There seems to be a lack of historical perspective concerning the division of opinion in the country today. The great & the good argue, no doubt for their own benefit, it is unprecedented. The Archbishop of Canterbury, surely the greatest & ‘goodest’ of them all would have you believe it so.
Yet this is nonsense to the political historian. Britain has been divided on different issues for over eight hundred years. Some historians might suggest longer, or what constitutes Britain in retrospect but that is not my point in this article.
Let us not go back to mediaeval civil wars, King Stephen & Matilda, or even the Wars of the Roses as they don’t shed much light on present day problems. I do however wish to return to the three civil wars of the seventeenth century, but in a while.
Great Britain has been ‘split’ or ‘divided’ quite definitively for 250 years. Tories & Whigs, Tories & Liberals, Conservative & Labour.
A mix of views but generalising Gladstonian liberalism against conservatism & until recently conservatism against socialism (we are all socialists now) Red & Blue if you will. Two political choices, it is the same in America.
The electorate is usually divided roughly down the middle in terms of voting numbers but the party political system gives a first past the post winner, that winner takes all until the next election.
There has not been a challenge to this political accommodation in the recent past. However in the US this has been challenged by what Americans call Deep State. This article is not about America so I will park that pro tem.
What therefore is different today? I would argue everything yet nothing.
In the last few years there has been a groundswell of popular opinion that after nearly fifty years of the European Union experiment the majority of British people want to return to their Constitutional Monarchy, parliamentary democracy & old system of the primacy of English law.
I make no case for or against here I just outline the facts. The electorate tried the political experiment after endorsing membership in a referendum. Personally I too endorsed it.
Yet growing discontent was evident & understanding the European Union’s commitment to an ever deeper integration, with compulsory membership of the euro for all, a European Army (details of which are now emerging) a centrally run immigration policy & harmonised tax system. A referendum was needed to give a British government a mandate to support it. It was a calculated risk.
Parliament decided to give the vote to the electorate directly in a referendum. Given the massive support for leaving with both conservative & labour supporters a Remain vote would endorse the next big step to a Federal Europe. Not an ignoble ambition in point of fact for those who want it. No need to hide it. A genuine belief. But the debate degraded to trade & immigration, with very little constitutional argument.
The referendum was won by Leave. The astonishment was palpable. The whole government & opposition machine had ground into action. A £9 million campaign letter was sent to every family in the land urging remain. The President of the United States was wheeled in TV & radio (Europhile DNA in spades) had mobilised. There followed a general election where both main parties claimed in their manifestos they would abide by the will of the people.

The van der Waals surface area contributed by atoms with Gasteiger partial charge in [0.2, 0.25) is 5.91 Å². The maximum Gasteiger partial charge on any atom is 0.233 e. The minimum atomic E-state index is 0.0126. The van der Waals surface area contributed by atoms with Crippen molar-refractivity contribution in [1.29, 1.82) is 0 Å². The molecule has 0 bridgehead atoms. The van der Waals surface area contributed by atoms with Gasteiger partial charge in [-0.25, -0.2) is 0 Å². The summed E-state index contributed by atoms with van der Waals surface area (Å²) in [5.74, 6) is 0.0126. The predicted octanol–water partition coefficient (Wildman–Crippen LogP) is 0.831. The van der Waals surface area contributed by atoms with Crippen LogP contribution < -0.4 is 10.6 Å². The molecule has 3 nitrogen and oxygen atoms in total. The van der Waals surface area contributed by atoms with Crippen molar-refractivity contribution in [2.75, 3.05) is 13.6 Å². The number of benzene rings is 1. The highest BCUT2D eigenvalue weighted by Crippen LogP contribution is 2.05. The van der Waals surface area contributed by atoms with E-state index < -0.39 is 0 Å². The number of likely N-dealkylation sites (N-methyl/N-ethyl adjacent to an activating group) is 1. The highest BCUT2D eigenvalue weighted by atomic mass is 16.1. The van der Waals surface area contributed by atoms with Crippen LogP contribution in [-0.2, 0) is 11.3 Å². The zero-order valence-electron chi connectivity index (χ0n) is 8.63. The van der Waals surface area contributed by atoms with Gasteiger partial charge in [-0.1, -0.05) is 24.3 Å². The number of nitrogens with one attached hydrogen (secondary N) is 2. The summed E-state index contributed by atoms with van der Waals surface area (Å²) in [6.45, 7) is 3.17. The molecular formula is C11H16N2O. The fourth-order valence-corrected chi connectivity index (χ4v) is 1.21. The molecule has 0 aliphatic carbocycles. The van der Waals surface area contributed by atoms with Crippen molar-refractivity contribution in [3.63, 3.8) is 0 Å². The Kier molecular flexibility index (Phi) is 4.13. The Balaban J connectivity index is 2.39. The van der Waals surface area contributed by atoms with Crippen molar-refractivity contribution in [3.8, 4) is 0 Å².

Job done. Leaving the EU was a done deal therefore. It became overnight a non-party political issue.
Yet what has happened? The House of Commons, the House of Lords & the civil service are Remainers.
The dream of a Federal Europe runs very deep, almost a religious fervour. The negotiations are clearly being sabotaged, the debate clings to trade, yet 95% of world trade is under WTO rules. British negotiators have no experience of trade! The one thing an Oxford graduate hates is commerce, it is so vulgar, he or she heads for politics or bureaucracy. The implication that this would be a disaster whose trade imbalance is £80 billion is risible. No ordinary man or woman in the pub believes a word of it. It is a nonsense played out by politicians & MSM.
I promised to return to the civil wars of the seventeenth century, ‘by the sword divided’. A recent civil war re-enactment group entertained & informed us in my village last week, it prompted a return to my bookshelves to see if history could teach us anything, it usually can.
The nation from 1640 to 1600 was divided indeed, with Englishman prepared to fight Englishmen, sometimes even inter family.
Scots, Welsh & Irish weighed in at heavy cost, dark times indeed.
Were there similarities? In part yes.
Simplistically the Royalist cause endorsed the divine right of kings, a system of government where parliament had no role. On the other a republican cause, reluctant initially but the bitterness grew. After much bloodshed the Republican cause prevailed. It didn’t last. The Restoration came & the beginnings of the modern parliamentary constitutional monarchy came about.
A further hiccup, the Glorious Revolution shifted another idiot Stuart off the throne, the Bill of Rights & Tolerance Act followed & put Britain on the path to a prosperous democratic & indeed great nation.
We strayed from that path with the vote to remain in the European Union in 1975, the country was at a low ebb, that experiment is over, as was our flirtation with republicanism all those years ago.
Blood had to be shed in the civil war, largely owing to the stupid intractability of Charles1, let’s hope that stupid intractability is not mirrored by the political class, civil service & House of Lords.
They must deliver their promise set in stone in their manifestos.